Inside Llewyn Davis (2013) [Review]


Inside Llewyn Davis is the Coen Brothers, and Oscar Isaac at their finest. This is a truly endearing, sophisticated and funny film that warms you despite its cold, harsh landscapes. Isaac stars as Llewyn Davis, an aspiring somewhat demotivated singer in the 1960s folk revival scene, squandering opportunities and blaming everyone but himself. He has “friends”, people who will him on in the hope of achieving his dream, but their patience is wearing thin.

A series of unfortunate incidents lead him to continue to wallow in his own self-pity, as those around him thrive and excel much to his passive annoyance. However, it continues to be slightly funny in an obtuse way, because the audience can see these downfalls coming much sooner than Llewyn can. As he trawls New York looking for an acquaintance’s cat that he has lost, the inanity of his quest to become an accomplished musician takes a back-seat and instead we watch him drift through life from one luckless moment to the next.

Llewyn is an impeccably crafted character by the Coens, complex and fascinating, executed perfectly with raw heartfelt emotion by Isaac, it is an exciting performance that captivated me from start to finish. With appearances from John Goodman, Adam Driver, Justin Timberlake and Carey Mulligan, this well-balanced film has plenty going for it both in terms of cast and content. Musically, it’s one of the best films I’ve heard, all recorded live on set, it adds volumes to the plight of our protagonist as we quickly realise just how talented it really is. It is quite astonishing just how overlooked this film was for the awards season in 2013, but it has only helped contribute to the films understated beauty.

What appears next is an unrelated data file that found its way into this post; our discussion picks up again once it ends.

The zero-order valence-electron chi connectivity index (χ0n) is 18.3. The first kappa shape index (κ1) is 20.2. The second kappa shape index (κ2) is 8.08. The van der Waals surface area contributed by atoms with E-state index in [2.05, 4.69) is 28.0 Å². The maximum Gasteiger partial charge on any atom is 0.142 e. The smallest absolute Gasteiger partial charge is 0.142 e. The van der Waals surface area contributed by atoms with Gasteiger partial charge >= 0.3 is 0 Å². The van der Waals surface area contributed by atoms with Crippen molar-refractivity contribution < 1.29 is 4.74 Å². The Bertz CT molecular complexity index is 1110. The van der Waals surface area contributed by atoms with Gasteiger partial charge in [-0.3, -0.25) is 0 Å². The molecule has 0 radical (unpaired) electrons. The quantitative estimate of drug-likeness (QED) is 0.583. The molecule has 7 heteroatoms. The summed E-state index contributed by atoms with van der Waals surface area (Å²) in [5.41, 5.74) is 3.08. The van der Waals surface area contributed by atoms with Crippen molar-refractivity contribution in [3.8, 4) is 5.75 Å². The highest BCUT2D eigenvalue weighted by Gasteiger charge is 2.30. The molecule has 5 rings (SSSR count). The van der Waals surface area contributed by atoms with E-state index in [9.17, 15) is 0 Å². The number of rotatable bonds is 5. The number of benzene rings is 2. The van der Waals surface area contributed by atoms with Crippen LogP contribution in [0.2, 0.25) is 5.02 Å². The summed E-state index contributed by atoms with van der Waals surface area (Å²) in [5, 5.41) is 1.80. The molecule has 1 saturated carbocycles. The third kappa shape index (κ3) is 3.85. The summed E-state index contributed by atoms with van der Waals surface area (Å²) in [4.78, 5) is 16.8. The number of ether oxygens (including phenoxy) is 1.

Now available on BFI player, among many other VOD outlets, I urge you seek out this film. It is arguably the Coens best work since Fargo.



8 responses to “Inside Llewyn Davis (2013) [Review]

  1. Best work since Fargo? I’d be more comfortable calling it their best since No Country for Old Men but I share your enthusiasm for the Construction, this film, and this performance.


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